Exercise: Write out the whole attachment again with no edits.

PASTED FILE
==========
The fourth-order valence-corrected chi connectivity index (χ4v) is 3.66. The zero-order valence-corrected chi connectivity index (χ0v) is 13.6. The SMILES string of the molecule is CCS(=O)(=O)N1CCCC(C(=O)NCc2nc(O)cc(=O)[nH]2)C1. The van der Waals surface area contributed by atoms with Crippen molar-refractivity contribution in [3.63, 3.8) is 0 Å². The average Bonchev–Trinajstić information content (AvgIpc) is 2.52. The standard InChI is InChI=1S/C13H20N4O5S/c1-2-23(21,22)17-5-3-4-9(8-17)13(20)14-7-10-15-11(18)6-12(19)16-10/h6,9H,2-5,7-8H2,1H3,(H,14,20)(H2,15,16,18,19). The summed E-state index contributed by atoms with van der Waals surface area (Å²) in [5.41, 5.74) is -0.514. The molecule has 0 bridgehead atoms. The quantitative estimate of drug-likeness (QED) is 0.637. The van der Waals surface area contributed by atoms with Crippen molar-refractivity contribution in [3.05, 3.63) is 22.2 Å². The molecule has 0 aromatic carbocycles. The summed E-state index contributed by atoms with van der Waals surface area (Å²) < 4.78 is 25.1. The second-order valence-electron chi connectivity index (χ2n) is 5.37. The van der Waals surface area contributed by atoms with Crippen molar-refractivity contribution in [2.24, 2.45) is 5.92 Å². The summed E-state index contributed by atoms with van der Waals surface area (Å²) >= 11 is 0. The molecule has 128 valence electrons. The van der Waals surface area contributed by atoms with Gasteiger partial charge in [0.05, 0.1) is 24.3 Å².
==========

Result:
The fourth-order valence-corrected chi connectivity index (χ4v) is 3.66. The zero-order valence-corrected chi connectivity index (χ0v) is 13.6. The SMILES string of the molecule is CCS(=O)(=O)N1CCCC(C(=O)NCc2nc(O)cc(=O)[nH]2)C1. The van der Waals surface area contributed by atoms with Crippen molar-refractivity contribution in [3.63, 3.8) is 0 Å². The average Bonchev–Trinajstić information content (AvgIpc) is 2.52. The standard InChI is InChI=1S/C13H20N4O5S/c1-2-23(21,22)17-5-3-4-9(8-17)13(20)14-7-10-15-11(18)6-12(19)16-10/h6,9H,2-5,7-8H2,1H3,(H,14,20)(H2,15,16,18,19). The summed E-state index contributed by atoms with van der Waals surface area (Å²) in [5.41, 5.74) is -0.514. The molecule has 0 bridgehead atoms. The quantitative estimate of drug-likeness (QED) is 0.637. The van der Waals surface area contributed by atoms with Crippen molar-refractivity contribution in [3.05, 3.63) is 22.2 Å². The molecule has 0 aromatic carbocycles. The summed E-state index contributed by atoms with van der Waals surface area (Å²) < 4.78 is 25.1. The second-order valence-electron chi connectivity index (χ2n) is 5.37. The van der Waals surface area contributed by atoms with Crippen molar-refractivity contribution in [2.24, 2.45) is 5.92 Å². The summed E-state index contributed by atoms with van der Waals surface area (Å²) >= 11 is 0. The molecule has 128 valence electrons. The van der Waals surface area contributed by atoms with Gasteiger partial charge in [0.05, 0.1) is 24.3 Å².